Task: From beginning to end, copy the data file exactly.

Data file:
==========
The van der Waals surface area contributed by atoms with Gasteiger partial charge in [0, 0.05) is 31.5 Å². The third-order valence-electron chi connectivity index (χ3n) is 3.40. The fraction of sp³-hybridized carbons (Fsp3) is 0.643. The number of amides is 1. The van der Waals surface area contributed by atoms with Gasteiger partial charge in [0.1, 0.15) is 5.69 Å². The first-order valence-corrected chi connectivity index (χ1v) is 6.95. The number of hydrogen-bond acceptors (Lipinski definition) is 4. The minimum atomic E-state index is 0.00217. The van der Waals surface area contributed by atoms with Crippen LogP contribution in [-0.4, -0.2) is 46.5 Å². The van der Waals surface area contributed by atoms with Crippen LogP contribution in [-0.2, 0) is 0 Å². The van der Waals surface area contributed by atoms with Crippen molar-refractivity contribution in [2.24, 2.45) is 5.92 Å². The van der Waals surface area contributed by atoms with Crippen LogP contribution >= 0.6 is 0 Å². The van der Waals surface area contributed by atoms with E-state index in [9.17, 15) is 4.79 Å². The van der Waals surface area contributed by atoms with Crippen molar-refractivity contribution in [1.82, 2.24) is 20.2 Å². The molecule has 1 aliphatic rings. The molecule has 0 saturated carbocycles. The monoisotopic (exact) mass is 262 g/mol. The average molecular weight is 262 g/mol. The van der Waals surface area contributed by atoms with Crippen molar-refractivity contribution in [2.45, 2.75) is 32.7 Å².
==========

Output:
The van der Waals surface area contributed by atoms with Gasteiger partial charge in [0, 0.05) is 31.5 Å². The third-order valence-electron chi connectivity index (χ3n) is 3.40. The fraction of sp³-hybridized carbons (Fsp3) is 0.643. The number of amides is 1. The van der Waals surface area contributed by atoms with Gasteiger partial charge in [0.1, 0.15) is 5.69 Å². The first-order valence-corrected chi connectivity index (χ1v) is 6.95. The number of hydrogen-bond acceptors (Lipinski definition) is 4. The minimum atomic E-state index is 0.00217. The van der Waals surface area contributed by atoms with Crippen LogP contribution in [-0.4, -0.2) is 46.5 Å². The van der Waals surface area contributed by atoms with Crippen LogP contribution in [-0.2, 0) is 0 Å². The van der Waals surface area contributed by atoms with Crippen molar-refractivity contribution in [2.24, 2.45) is 5.92 Å². The van der Waals surface area contributed by atoms with Crippen LogP contribution >= 0.6 is 0 Å². The van der Waals surface area contributed by atoms with E-state index in [9.17, 15) is 4.79 Å². The van der Waals surface area contributed by atoms with Crippen molar-refractivity contribution in [1.82, 2.24) is 20.2 Å². The molecule has 1 aliphatic rings. The molecule has 0 saturated carbocycles. The monoisotopic (exact) mass is 262 g/mol. The average molecular weight is 262 g/mol. The van der Waals surface area contributed by atoms with Crippen molar-refractivity contribution in [2.45, 2.75) is 32.7 Å².